The day after Spain's champions abdicated on the soccer field, the country hailed the ascension of a new monarch. King Felipe VI takes the throne at an awkward moment: His father, Juan Carlos, chose to abdicate in a cloud of controversy -- allegations of royal corruption dovetailing with the country's wrenching economic woes. There was no lavish coronation, only a proclamation followed by the newly crowned king promising to be a monarch "for new times."

The 46-year-old king is respected, but not wildly charismatic; he'll lean on the popularity of the new Queen Letizia, a commoner who also is a former divorcee and who will have to burnish her image in her new role. But if the Spanish monarchy hopes to trade on its newfound, modern image, it still carries with it a long, anachronistic legacy. Here's a look at the five other Felipes who preceded Spain's newly crowned monarch. (Note: Their names have been written Philip, the usual style in English language histories of Spain.)

King Philip I of Castile
His reign:
It was very short, lasting just one month before his death in 1506. But the Austrian scion's marriage into the Castilian royal family would pave the way for almost two centuries of Habsburg rule in Spain.
His reputation: Philip was known for his good looks and dubbed Philip "the Fair" or Handsome.
His spouse: Philip, a scion of the famous Habsburg dynasty, had married Joan, the daughter of Ferdinand II of Aragon and Isabel I of Castile, the royal couple that had launched Christopher Columbus on his expedition to the New World and also subjugated Spain's last Muslim kingdoms. Joan, sadly, has been remembered through history as Joan "the Mad," who became progressively more unhinged the more her husband pursued other consorts. Her mental imbalances saw her kept in forced seclusion -- a state of affairs some historians say was politically expedient for the power-hungry Philip.

King Philip II
His reign: Philip II ruled so long (from 1554 to 1598) that his name defined an epoch. By the end of his reign, Spain was at the height of its empire, with territories across Europe and the Americas. The Philippines, a whole Asian archipelago visited by Spanish galleons, took his name. In the English speaking world, he'll always be the monarch who dispatched the ill-fated Spanish Armada to conquer Britain.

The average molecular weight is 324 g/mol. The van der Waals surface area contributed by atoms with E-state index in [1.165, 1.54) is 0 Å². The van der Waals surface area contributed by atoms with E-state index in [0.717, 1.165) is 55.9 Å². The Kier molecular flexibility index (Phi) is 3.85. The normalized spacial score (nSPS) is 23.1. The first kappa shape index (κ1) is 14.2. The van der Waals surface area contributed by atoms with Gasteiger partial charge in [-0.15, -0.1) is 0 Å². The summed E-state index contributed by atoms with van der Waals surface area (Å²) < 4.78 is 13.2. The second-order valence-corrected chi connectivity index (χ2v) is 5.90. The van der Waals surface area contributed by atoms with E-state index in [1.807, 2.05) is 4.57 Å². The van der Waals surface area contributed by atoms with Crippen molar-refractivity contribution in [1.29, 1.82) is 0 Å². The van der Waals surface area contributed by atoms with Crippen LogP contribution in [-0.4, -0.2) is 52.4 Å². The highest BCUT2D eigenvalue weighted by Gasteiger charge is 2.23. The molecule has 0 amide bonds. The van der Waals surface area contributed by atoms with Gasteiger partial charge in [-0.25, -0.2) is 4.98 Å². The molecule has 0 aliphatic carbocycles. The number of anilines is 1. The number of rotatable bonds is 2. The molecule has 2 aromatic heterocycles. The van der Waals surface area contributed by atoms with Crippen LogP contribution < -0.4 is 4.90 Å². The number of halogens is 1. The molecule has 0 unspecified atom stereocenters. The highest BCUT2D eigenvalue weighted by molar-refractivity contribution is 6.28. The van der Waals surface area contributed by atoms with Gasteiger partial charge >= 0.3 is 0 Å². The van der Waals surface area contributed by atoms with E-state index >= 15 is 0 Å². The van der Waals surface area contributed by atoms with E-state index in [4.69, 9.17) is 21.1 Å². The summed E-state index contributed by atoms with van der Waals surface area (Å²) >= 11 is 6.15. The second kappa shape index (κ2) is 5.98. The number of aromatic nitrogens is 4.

His spouse: He had four: first, a Portuguese cousin; then an English princess; then the daughter of the French king; and finally the daughter of his Austrian first cousin, another potentate. He survived all four wives.
His reputation: "His smile and his dagger were very close," wrote his official court historian.

King Philip III
His reign: Like his father (Philip II), Philip III was a lavish spender who did disastrous things to the Spanish economy, including the 1609 expulsion of the Moriscos -- the descendants of Muslims who had converted to Christianity. He entered Spain into the brutal Thirty Years' War.
His spouse: Margaret of Austria, a cousin.
His reputation: He was apparently rather pious; one historian referred to him as a "pallid, anonymous creature," a cipher for advisers and schemers at the court.

King Philip IV
His reign: 
From 1621 to his death in 1640, Philip IV presided over a bloody continental conflict between loose alliances of Catholic and Protestant kingdoms. There was hideous loss of life: a quarter of all Germans, according to some historians, perished.
His spouses: Isabel, a daughter of French king Henry IV; after her death, he married Marianna, a daughter of the Holy Roman Emperor.
His reputation: Philip IV was a famous patron of the arts, including the painter Velazquez, and was also known to be dependent on the counsel of a mystic nun.

King Philip V
His reign: Spanning much of the first half of the 18th century (he briefly abdicated for his son in 1724 before returning to the throne the same year after said son died of illness), Philip V's reign was the longest of any Spanish monarch. He was the first Spanish Bourbon king, a dynasty whose lineage extends to the present King Felipe VI.
His spouses: He had two -- first, Maria Luisa of Savoy, who was 13 when she married Philip, and who died 13 years later of tuberculosis. The next wife, the Italian Isabel of Parma, would play an outsized role in the latter years of Philip V's reign as he slipped into dementia.
His reputation: Historians suspect Philip V was bipolar -- accounts indicate he suffered routinely from melancholia and "black humors," which spurred his initial abdication. It isn't always easy being the king.